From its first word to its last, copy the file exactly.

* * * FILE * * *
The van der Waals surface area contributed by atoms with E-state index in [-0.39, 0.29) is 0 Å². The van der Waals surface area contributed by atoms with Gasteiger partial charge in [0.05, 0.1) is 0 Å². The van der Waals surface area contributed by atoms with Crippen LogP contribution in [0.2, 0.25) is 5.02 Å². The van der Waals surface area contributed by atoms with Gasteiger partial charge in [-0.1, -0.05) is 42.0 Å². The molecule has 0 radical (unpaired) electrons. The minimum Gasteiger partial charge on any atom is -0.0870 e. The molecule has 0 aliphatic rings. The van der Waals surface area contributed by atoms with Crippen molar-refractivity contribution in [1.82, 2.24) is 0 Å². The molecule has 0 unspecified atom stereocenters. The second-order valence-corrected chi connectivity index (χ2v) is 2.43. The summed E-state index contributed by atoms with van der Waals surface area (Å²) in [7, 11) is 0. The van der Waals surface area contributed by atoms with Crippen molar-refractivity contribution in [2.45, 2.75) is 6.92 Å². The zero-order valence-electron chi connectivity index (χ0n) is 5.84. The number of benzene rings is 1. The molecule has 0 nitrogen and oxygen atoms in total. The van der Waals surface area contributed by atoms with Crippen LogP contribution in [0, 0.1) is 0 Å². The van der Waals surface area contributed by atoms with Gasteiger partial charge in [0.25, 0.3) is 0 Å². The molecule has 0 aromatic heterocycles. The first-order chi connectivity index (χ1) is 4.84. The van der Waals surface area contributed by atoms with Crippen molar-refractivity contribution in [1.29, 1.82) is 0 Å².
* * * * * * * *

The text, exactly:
The van der Waals surface area contributed by atoms with E-state index in [-0.39, 0.29) is 0 Å². The van der Waals surface area contributed by atoms with Gasteiger partial charge in [0.05, 0.1) is 0 Å². The van der Waals surface area contributed by atoms with Crippen LogP contribution in [0.2, 0.25) is 5.02 Å². The van der Waals surface area contributed by atoms with Gasteiger partial charge in [-0.1, -0.05) is 42.0 Å². The molecule has 0 radical (unpaired) electrons. The minimum Gasteiger partial charge on any atom is -0.0870 e. The molecule has 0 aliphatic rings. The van der Waals surface area contributed by atoms with Crippen molar-refractivity contribution in [1.82, 2.24) is 0 Å². The molecule has 0 unspecified atom stereocenters. The second-order valence-corrected chi connectivity index (χ2v) is 2.43. The summed E-state index contributed by atoms with van der Waals surface area (Å²) in [7, 11) is 0. The van der Waals surface area contributed by atoms with Crippen molar-refractivity contribution in [2.45, 2.75) is 6.92 Å². The zero-order valence-electron chi connectivity index (χ0n) is 5.84. The number of benzene rings is 1. The molecule has 0 nitrogen and oxygen atoms in total. The van der Waals surface area contributed by atoms with Crippen LogP contribution in [0, 0.1) is 0 Å². The van der Waals surface area contributed by atoms with Gasteiger partial charge in [0.25, 0.3) is 0 Å². The molecule has 0 aromatic heterocycles. The first-order chi connectivity index (χ1) is 4.84. The van der Waals surface area contributed by atoms with Crippen molar-refractivity contribution in [1.29, 1.82) is 0 Å².